09 May What is the difference between faster- and slower-growing chicken?
Today’s broiler chickens (chickens raised for meat) are bred to be bigger and grow faster than in years past.
Why? In the past few decades, as people have become more conscious of their health and their wallets, consumer demand for chicken as a primary protein source has continued to climb. In fact, the demand for chicken is projected to increase 50% by 2050.
And with consumer demand comes more choice. A chicken’s growth rate is measured by how long it takes the chicken to reach market weight. No matter how it is bred, chicken is a tremendous protein source, incredibly versatile, and one of the most efficient proteins – meaning for every pound of feed and every gallon of water we invest in our birds, we get back a larger amount of meat than with most other livestock and poultry.
WHAT’S THE DIFFERENCE BETWEEN CONVENTIONALLY BRED BROILER CHICKENS AND SLOW GROWTH/HERITAGE BROILER CHICKEN?
- Conventionally bred broiler chickens: Most of the chicken available in the stores today comes from flocks that grow to market weight in about 48 days on average, using fewer natural resources – therefore more sustainably. Compared to 25 years ago, today’s chickens now require seven percent less feed per pound to grow. Considering our national broiler flock eats about 57 million tons of feed per year – that is a lot of resources saved.
- Slow growth/Heritage broiler chickens: “Slower-growing” chickens or “Heritage breeds” are chickens that can take almost twice as long to reach market weight – about 81 days typically – because they do not convert feed to muscle as quickly. Because of this, these breeds require more feed, fuel, water and land per pound of meat to sustain their growth. As such, these products are typically 3x more expensive than their counterparts.
ARE FASTER-GROWING PRACTICES DETRIMENTAL TO THE BIRDS’ HEALTH?
There is a tremendous amount of science and animal husbandry that goes into today’s breeding of chickens, to ensure size and sustainability never comes at the expense of the birds’ health or welfare. While chickens today are bred to grow faster, they’re also bred to grow stronger and healthier than ever before, while requiring fewer natural resources to raise.
In short, there’s a lot more to the chicken and egg story than just the birds and the bees. Farmers and scientists have strengthened the genetic lines of their flocks by identifying which animals are the healthiest and strongest, and then breeding them together. Today’s chicken breeders use DNA mapping and animal health diagnostic tools to detect underlying traits like heart health, susceptibility to disease, bone density and joint health to identify the best birds to breed, improving both the health and size of the next generation of chickens.
For example, leg problems, due to the growing weight of a modern broiler chicken, are much less prevalent than they were 20 years ago because farmers and breeders began selecting them for leg strength and overall skeletal health.
All of the data affirms that conventionally bred broiler chickens are as healthy as they ever have been. For example, all of these improvements have led to a drop in chicken on-farm mortality rates by 450 percent, compared to only several decades ago.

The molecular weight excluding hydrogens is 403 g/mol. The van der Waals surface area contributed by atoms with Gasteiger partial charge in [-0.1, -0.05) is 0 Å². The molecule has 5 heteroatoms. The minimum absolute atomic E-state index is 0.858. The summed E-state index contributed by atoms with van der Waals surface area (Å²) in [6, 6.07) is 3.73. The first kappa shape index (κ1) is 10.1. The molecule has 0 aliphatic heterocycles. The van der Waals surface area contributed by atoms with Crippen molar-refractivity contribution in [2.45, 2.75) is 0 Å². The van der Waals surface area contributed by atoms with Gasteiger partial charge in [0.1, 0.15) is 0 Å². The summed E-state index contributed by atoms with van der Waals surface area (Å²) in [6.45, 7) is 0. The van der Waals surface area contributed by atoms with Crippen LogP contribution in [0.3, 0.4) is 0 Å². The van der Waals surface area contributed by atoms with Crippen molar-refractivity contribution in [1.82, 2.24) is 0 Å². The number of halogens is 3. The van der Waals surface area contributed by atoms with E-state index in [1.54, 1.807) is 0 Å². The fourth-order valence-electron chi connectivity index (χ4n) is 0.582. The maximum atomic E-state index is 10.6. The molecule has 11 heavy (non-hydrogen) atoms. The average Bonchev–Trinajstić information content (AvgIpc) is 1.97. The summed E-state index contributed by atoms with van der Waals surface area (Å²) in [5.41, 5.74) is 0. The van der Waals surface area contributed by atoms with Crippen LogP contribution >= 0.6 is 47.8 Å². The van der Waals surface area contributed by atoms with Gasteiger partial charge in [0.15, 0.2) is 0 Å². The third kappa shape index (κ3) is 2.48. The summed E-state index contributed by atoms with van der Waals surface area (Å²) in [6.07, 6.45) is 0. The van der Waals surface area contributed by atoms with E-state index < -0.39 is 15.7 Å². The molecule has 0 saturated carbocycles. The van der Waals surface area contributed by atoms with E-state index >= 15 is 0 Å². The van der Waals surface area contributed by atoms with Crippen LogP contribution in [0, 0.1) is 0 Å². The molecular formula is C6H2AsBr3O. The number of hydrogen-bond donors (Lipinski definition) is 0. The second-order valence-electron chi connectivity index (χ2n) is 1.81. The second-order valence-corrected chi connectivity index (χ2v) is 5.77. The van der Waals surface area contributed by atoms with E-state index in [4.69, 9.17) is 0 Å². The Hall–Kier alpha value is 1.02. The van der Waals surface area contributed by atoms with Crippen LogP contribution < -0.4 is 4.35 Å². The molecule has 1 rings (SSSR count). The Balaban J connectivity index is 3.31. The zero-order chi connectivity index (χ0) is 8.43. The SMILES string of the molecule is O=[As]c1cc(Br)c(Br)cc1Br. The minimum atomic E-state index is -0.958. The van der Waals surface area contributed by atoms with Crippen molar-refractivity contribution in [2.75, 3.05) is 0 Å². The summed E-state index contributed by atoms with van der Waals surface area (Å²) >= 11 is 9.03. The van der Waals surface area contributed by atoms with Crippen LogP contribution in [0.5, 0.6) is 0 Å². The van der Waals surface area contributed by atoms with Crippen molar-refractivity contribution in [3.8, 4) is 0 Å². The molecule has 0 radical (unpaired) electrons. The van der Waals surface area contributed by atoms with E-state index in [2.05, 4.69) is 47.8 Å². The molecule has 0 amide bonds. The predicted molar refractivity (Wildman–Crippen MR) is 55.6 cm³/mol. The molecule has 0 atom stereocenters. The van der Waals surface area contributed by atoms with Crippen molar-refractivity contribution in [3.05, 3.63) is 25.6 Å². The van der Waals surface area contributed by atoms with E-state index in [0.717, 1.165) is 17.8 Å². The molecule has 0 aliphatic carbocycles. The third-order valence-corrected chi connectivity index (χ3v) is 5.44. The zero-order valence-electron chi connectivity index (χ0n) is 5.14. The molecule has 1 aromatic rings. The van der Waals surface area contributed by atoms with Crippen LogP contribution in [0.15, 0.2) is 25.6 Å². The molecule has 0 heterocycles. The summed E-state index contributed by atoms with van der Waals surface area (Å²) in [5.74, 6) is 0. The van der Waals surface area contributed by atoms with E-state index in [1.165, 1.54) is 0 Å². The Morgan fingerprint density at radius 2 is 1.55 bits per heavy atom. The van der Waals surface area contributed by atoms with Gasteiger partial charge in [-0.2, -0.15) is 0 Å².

WHAT ARE THE CHALLENGES OF PHASING IN “SLOWER GROWING” BROILERS TO CHICKEN FARMS?
The biggest challenge in developing a breed for this market is not slow growth itself but the implications this has for the efficiency of how the birds convert feed to muscle (feed efficiency) and the greater resources required to grow poultry. This is not simply a cost factor, but has big implications for sustainability and the environmental impact of poultry production as a whole, as demand for chicken continues to escalate. All animals require a certain amount of energy daily to maintain themselves; slower growing birds will have greater total energy requirements because it takes more days for them to reach market weight. That means more corn and soybeans to feed them; more land and water to grow the feed; more fuel and emissions for transportation; and more manure produced.
SHOULD I CHOOSE FASTER-GROWING OR SLOWER-GROWING CHICKEN FOR MY FAMILY?
Everyone who purchases food for their family does so for a different reason, with different needs, wants and goals in mind – taste, price, values or convenience. No matter what kind of chicken you choose – be it organic, free-range, slow growing, or conventional chicken – you’ll have a nutritious, delicious, simple and versatile meal that your whole family is sure to enjoy.
Chicken producers are in the business of providing you and your family with choices in grocery stores and restaurants.
ARE “FASTER- GROWING” CHICKENS CAUSING QUALITY PROBLEMS WITH THE MEAT?
You may have heard about a condition that affects the quality of a small percentage of chicken breast meat. “Woody breast,” as it is sometimes called, describes a quality issue stemming from a muscle abnormality in a small percentage of chicken meat in the U.S. This condition causes chicken breast meat to be hard to the touch and often pale in color with poor quality texture. “Woody breast” does not create any health or food safety concerns and the welfare of the chicken itself is not negatively impacted. The causes of “woody breast” are not known at this point, and researchers are working to determine causes and possible solutions.
For more information visit our Q&A on “woody breast” here: http://www.chickencheck.in/faq/woody-breast-chicken/.
LOOKING FOR MORE?
For a step-by-step breeding overview, visit: www.chickencheck.in/farm-to-table/traditional-chicken-breeding/
For more information on fast growing chickens from veterinarians and poultry scientists, visit Best Food Facts: Get Up to Speed on Fast Growing Chickens.
To see what daily life is like for a conventionally raised chicken, visit our “Day in the Life” section.